**Large-volume schemes.** A precise determination of the \(\varLambda \)-parameter in the pure YM theory is certainly very much facilitated from the computational point of view with respect to the case of QCD. However, as we have seen in the previous example, it is yet a non-trivial challenge to control perturbative truncation errors once a \(1{-}2\%\) precision in \(\varLambda _{\overline{\mathrm{MS}}}\) is reached.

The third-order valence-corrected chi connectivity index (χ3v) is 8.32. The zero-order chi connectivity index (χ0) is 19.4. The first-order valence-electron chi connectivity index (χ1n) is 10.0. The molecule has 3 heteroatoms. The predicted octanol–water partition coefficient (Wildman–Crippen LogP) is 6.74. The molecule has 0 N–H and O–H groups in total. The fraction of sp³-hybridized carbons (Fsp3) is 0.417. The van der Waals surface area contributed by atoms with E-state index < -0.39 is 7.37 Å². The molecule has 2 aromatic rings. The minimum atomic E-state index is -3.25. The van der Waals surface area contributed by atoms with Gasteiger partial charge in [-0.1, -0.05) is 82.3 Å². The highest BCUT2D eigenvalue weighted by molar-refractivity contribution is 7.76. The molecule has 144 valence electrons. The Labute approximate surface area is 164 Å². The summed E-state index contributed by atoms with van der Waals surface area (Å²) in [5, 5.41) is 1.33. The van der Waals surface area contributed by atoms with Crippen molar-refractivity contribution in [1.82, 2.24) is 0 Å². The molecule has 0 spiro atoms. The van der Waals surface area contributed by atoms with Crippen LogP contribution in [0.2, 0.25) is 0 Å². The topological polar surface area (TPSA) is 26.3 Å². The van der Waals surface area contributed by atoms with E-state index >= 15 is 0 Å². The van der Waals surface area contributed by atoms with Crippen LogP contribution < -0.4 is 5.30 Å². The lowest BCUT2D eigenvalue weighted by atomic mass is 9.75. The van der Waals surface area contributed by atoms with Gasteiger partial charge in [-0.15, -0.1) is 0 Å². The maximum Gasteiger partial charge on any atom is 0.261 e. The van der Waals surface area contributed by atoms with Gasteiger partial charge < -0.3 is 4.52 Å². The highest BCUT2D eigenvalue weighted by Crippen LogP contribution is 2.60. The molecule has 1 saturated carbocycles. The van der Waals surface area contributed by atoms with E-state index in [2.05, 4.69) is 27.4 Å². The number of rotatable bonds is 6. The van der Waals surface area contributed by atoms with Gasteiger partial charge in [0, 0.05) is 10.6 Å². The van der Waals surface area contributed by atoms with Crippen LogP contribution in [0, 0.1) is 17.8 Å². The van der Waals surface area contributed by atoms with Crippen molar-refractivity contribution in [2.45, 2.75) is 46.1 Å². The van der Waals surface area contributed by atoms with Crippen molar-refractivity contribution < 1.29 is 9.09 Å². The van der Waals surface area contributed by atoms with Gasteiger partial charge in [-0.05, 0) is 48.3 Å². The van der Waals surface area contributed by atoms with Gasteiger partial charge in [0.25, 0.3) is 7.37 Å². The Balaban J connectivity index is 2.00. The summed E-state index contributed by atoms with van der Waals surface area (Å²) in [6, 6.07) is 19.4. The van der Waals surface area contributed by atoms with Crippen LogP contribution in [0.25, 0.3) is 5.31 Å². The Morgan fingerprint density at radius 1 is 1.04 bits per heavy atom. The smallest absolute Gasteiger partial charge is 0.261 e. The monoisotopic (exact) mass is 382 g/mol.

The disagreement among some recent determinations of \(\varLambda ^{(0)}_{\overline{\mathrm{MS}}}\) is a clear signal that these difficulties should not be underestimated. The issue is well illustrated in Fig. 3, where the very precise results labeled (FlowQCD) from Ref. [46] show a net tension with the determinations of Refs. [33, 35]. We recall that the former result is based on extracting \(\varLambda ^{(0)}_{\overline{\mathrm{MS}}}/\mu _{\mathrm{had}}\) from the plaquette expectation value calculated in large-volume simulations. Bare lattice perturbation theory at couplings \(\alpha _{\mathrm{PT}}\approx 0.095-0.12\) is used, with parametric uncertainties of O(\(\alpha _{\mathrm{PT}}^2\)). We refer the reader to the given reference for the details. Here we just note that all the above determinations satisfy the most stringent criteria set by FLAG (cf. Ref. [3]). Yet, one or more of these results have underestimated uncertainties.